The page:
Sleep Tight

The days when late risers were seen as layabouts are long gone. Instead, a newfound awareness for the importance of sleep is growing in our meritocratic society. Jan Stritzke is deputy medical director at the Lanserhof Tegernsee health resort, where he works with a programme which combines state-of-the-art technology with traditional naturopathy. An interview about the complexity of sleep, as well as a few simple tips for catching better Zs.

COMPANION: A few hours sleep per night or a power nap now and then — isn’t that enough?

Dr. Jan Stritzke: People still underestimate the importance of a good night’s sleep. Sleep is a phase during which our bodies regenerate. A very important aspect of fat burning occurs while we sleep. We reinforce what we have learned and process experiences. Young children need it to ensure healthy growth. Yet the medical community is peculiarly reluctant to accept the importance of restful sleep. Often it will take years until individuals receive a diagnosis of insomnia, let alone successful therapy.

A widespread problem. The number of people in the workforce who suffer from sleeping disorders has risen by over 60 percent since 2010. How do you explain that?

Stress in the workplace due to rationalisation, intensification, the pressure to succeed, varying work hours, and frequent switches between time zones — these are just a few of the aspects of our modern world of work that can have significantly detrimental effects on how we sleep. Besides that, constant availability is a common feature of our working lives. This means that a clear distinction between our professional and personal lives is no longer possible. The lack of balanced leisure pursuits after work merely exacerbates the issue. We don’t spend enough time exercising outdoors or enjoying family life, et cetera. This impacts negatively on our lives.

For a while, so many of our successful role models seemed to live by the motto ‘I’ll sleep when I’m dead.’ Now, however, sleep is acquiring a new image, including in the boardroom.

Absolutely! People are beginning to realise that sleep is integral to a healthy lifestyle. Besides a healthy diet and sufficient exercise, preventative medicine is increasingly turning its attention to the pathologies of physical and mental stress.

New mattress concepts, teas, and many other products in the wellness industry have turned sleep into a lifestyle topic as well. Is it all humbug?

It’s positive if society realises that good sleep is an essential factor for health. But you can’t just write a prescription to remedy it. How often do we go to bed early and then spend the whole night tossing and turning? People need to approach the topic in a calmer way. We won’t die from one rough night. But it is important to do something if sleepless nights become more frequent. That said, we all need different things. Treatment must address the specific sleeping disorder at hand.

You work with the Lans Better Sleep Programme 2.0 at the Lanserhof Tegernsee health resort: the idea is to use technology and naturopathy to create perfect sleep. Is good sleep really that complicated?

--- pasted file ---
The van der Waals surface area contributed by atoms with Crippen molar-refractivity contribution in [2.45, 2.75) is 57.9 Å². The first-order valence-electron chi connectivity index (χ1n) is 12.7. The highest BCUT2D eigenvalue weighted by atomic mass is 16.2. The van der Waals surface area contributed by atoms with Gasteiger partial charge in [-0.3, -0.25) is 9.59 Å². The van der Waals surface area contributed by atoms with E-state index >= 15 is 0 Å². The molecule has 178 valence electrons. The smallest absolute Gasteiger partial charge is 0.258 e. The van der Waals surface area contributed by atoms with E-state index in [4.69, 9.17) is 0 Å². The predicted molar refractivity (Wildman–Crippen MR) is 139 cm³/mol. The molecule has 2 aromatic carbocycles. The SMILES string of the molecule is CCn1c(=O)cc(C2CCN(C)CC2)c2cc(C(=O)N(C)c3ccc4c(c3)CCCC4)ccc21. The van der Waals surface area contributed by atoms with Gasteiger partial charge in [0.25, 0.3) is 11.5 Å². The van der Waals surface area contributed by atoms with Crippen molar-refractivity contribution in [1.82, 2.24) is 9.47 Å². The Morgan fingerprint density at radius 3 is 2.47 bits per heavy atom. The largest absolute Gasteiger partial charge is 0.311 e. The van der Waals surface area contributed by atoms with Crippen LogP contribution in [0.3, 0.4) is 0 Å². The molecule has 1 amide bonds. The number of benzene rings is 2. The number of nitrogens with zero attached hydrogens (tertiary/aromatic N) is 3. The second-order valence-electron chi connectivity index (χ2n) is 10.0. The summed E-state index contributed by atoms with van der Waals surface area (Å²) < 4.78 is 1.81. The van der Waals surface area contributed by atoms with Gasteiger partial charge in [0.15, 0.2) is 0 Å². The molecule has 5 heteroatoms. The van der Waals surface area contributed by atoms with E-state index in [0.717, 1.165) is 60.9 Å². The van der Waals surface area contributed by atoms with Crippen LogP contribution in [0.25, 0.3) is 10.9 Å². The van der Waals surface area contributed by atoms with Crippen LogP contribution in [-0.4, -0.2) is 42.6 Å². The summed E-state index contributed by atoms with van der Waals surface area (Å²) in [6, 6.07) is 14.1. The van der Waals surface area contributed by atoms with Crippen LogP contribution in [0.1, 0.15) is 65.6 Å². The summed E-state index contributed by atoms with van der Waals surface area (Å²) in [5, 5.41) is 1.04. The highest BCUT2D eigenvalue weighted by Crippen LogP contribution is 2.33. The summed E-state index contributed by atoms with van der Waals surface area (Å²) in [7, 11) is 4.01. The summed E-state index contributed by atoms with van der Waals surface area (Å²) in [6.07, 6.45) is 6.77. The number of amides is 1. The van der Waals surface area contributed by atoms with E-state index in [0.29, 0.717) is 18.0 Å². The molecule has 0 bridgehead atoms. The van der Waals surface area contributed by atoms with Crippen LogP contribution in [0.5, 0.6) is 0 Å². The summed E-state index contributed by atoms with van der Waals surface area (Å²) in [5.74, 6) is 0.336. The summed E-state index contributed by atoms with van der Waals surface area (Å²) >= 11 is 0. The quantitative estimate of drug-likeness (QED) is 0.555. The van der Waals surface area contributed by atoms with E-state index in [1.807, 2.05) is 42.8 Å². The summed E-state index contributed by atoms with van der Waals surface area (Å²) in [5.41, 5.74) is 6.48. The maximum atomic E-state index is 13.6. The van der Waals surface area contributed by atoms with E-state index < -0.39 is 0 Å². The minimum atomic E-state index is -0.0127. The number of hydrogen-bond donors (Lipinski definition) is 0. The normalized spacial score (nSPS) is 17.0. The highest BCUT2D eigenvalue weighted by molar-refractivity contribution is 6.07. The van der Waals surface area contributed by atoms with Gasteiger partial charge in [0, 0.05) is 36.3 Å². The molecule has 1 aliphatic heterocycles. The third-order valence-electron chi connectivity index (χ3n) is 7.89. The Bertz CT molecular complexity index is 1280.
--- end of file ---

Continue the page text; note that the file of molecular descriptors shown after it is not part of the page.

Yes and no. Sleep is very simple for people who do not have insomnia. After all, they practice it every night. But it can soon become overwhelming if you start having problems. There are tips from friends and relatives, or things in the media. The issue is complex. Often at Lanserhof we help by listening carefully, presenting a clear diagnosis, and then selecting a suitable therapy.

So good sleep is something we can learn?

I could give you a whole list of possible therapies. But very few of our patients manage to change their everyday habits completely. And if they do, it usually doesn’t last long. That’s not our goal, in any case. We aim to produce noticeable improvements by introducing small changes to the everyday routines of our patients. Besides that, we want to educate people — and solve their problems at a personal level.

Doctor Stritzke’s Sleeping Tips


  • Try to work out which chronotype you are: an early bird or a night owl. Leading a life that conflicts with your body’s natural rhythms will eventually lead to poor sleep. 
  • Avoid too much blue light caused by televisions, smartphones, or tablets, as it reduces the secretion of melatonin, which promotes sleep.
  • Avoid energetic activities like sport in the evening.
  • Adhere to established rituals and try to go to bed around the same time each night — including on weekends.
  • Work out the level of noise that you find pleasant in the bedroom — some people need absolute silence, while others find it easier to sleep if they can hear the gentle whispering of the wind.
  • People sleep better in a cool, well-aired bedroom.
  • Only use your bedroom for sleep.
  • Find suitable ways to reduce your stress levels and try to avoid taking your problems to bed.
  • Send your snoring partner to the doctor first — they might have sleep apnoea — and then take your bedding with you into another room.

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